As the brake shoes grip the rotating drum, the entire assembly of shoes 5 -8 and 112, bracket 82 and plate 138 will be rotated by the torque reaction force, and the rotating plate applies this force, through lever 152 or link 179 depending on the direction of drum rotation, to actuate power cylinder to augment fluid pressure for application of the wheel brakes. It will be appreciated that as plate 133 rocks it is slightly axially displaced, but the brake shoe stems have'sufficient clearance in the axial direction that this displacement is of negligible effect.

During the foregoing operation the brake shoe 288 of the hand brake mechanism remains retracted, andthe opening fif h in bracket 123 is of such circumferential extent that rocking of the plate 138 does not affect shoe 288. Application of the propeller shaft or transmission brake as a parking brake is effected by hand lever 32 acting through links 244, 2 3 and 253, and this does not I apply the wheel brakes.

Thus, as the brake shoes 3 and 112 engage the drum, they at first have negligible eifect on reducing propeller or transmission shaft rotation, but as soon as they have been rocked to the position where the torque reaction force is transferred to the wheel brakes and the brake shoe mount becomes eifectivelysolid with the vehicle frame then the shoes 98 and 112 exert appreciable frictional resistance to turning of the propeller or transmission shaft, and the combined effect of the power assisted service brakes at the wheels and the vehicle transmission braking is extremely efficient, although requiring only a minimum of physical effort. 1

The effectiveness of this brake mechanism will not be altereddue to atmospheric conditions at changing altitudes as, for instance, in the case of a vacuum assisted power brake. The input and holding force required at the brake pedal will only be that for one brake instead of the usual force required to apply four or more wheel brakes.

Referring now to FIGURES 12-17, which shows a one brake drum embodiment for both parking and power brake application, the brake assembly is indicated at 4%. The brake drum 431 is secured to rotate with the propeller or transmission output shaft 76. This drum preferably has two diametrically opposed brake shoes engaging its periphery.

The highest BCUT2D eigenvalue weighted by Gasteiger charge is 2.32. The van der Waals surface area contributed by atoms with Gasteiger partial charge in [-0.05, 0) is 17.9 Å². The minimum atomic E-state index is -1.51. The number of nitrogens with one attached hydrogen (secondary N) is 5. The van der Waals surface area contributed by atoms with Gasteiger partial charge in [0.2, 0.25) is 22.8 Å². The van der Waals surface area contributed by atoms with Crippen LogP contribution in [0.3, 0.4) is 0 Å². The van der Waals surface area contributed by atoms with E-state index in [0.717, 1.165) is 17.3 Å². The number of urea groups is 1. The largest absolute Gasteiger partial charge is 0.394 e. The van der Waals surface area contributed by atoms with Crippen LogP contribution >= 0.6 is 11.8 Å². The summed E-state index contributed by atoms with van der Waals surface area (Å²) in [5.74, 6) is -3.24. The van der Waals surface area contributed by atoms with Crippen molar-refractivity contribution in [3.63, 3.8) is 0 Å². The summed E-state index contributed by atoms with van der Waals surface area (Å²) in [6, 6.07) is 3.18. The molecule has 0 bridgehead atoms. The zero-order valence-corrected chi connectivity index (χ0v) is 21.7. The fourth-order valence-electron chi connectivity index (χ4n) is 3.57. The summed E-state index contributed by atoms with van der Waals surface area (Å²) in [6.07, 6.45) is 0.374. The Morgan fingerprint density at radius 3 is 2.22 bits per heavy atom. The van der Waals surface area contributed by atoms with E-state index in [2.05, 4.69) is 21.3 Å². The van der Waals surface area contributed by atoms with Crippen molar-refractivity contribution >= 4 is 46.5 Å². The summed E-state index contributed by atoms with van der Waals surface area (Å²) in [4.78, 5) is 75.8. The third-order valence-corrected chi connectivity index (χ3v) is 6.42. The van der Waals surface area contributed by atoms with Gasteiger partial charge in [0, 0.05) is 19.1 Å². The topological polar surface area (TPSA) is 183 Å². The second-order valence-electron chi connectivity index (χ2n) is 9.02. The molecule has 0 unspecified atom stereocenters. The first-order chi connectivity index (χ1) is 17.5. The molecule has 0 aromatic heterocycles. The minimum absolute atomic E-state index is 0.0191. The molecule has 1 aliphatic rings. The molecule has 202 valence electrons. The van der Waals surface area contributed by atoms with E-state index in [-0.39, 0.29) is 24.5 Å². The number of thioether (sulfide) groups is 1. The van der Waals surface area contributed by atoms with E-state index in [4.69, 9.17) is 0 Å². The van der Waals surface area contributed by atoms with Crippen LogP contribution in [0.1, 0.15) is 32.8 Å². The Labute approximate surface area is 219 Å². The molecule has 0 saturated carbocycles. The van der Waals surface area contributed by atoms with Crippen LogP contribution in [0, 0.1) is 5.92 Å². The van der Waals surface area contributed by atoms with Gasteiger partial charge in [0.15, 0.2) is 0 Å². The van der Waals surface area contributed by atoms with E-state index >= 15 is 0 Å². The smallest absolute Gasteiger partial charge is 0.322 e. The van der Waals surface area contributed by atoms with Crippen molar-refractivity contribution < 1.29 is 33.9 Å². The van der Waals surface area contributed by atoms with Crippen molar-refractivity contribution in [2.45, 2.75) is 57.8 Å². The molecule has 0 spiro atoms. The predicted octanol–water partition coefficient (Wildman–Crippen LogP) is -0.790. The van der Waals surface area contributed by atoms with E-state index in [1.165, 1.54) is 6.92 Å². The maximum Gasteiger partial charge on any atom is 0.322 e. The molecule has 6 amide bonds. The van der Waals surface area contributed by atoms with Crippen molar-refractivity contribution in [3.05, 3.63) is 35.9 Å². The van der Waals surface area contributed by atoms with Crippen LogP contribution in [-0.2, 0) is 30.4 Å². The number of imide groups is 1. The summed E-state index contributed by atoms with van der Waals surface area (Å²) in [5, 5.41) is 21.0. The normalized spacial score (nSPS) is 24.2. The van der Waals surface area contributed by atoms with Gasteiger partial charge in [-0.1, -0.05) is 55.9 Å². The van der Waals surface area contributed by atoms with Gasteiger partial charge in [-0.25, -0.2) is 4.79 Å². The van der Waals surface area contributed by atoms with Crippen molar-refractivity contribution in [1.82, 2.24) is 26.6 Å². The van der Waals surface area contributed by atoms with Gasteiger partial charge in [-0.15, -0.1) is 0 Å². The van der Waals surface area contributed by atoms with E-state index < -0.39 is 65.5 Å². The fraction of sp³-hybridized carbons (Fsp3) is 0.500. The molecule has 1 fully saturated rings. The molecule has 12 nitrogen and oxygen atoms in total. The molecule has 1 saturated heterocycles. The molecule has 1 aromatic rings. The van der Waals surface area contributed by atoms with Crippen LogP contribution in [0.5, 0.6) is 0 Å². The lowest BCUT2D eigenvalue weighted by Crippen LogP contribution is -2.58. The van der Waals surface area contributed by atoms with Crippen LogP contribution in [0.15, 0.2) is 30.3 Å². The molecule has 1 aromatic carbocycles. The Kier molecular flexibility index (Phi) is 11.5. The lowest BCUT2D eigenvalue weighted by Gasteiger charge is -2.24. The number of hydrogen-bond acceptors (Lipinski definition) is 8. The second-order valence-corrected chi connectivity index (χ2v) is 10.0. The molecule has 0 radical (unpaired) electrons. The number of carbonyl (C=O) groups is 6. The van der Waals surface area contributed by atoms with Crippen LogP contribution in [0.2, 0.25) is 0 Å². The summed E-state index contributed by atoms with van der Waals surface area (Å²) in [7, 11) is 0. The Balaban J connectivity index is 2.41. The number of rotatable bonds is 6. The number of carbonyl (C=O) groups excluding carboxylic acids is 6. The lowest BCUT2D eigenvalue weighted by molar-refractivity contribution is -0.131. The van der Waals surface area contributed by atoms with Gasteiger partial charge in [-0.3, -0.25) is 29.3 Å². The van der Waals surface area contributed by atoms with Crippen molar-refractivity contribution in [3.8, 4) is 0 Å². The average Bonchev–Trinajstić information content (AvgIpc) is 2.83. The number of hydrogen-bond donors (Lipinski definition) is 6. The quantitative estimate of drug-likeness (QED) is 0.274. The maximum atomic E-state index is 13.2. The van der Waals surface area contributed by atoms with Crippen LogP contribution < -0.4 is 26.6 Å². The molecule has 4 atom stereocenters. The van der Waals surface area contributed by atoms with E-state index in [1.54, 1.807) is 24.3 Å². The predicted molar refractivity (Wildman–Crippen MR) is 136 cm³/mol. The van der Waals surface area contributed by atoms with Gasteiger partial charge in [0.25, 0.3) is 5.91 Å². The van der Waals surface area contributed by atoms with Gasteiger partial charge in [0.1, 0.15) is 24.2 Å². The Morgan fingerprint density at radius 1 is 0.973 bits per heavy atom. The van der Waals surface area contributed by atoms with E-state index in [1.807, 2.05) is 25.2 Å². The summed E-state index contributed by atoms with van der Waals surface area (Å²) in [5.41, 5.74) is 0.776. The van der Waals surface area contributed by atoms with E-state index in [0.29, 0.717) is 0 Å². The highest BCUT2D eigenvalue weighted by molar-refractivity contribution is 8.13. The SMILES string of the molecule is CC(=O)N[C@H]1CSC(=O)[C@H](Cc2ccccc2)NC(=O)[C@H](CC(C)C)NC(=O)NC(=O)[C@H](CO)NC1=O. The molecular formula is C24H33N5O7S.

A hydraulic cylinder 482, corresponding to that at 24 in FIGURE 10, is mounted on the floating strut bracket 49.?) corresponding to that at 82 in FIGURE 10. An inlet 4-94 is provided for hydraulic fluid to enter cylinder 422 to actuate piston 4% to apply the brake shoes (not shown) to the drum in the same manner essentially as in FIGURE 10, bracket 4% floating like bracket 82.

Piston 4% has a projecting stem 4% abutting a cam surface are on a lever 412 pivoted at 414 on a support 416 which is rigid with the transmission housing 428 or some other stationary part. Lever 412 is pivotally attached by clevis 418 to one end of cable 420 passing through a sheath 421 supported by guide clip 422 on the 13 floating bracket 463. At its other end cable sheath 421 is secured to an arm 424 that is pivoted on the transmission housing at 426 and provided with an arcuate slot 430 through which extends an adjustment holding screw 432. Thus slack in the cable may be taken up by adjustment of arm 424 to a new position locked by screw 432.

The motion transmitting cable 420 is secured at this other end to a clevis 433 pivoted upon the lower end of a manually operated brake lever 434.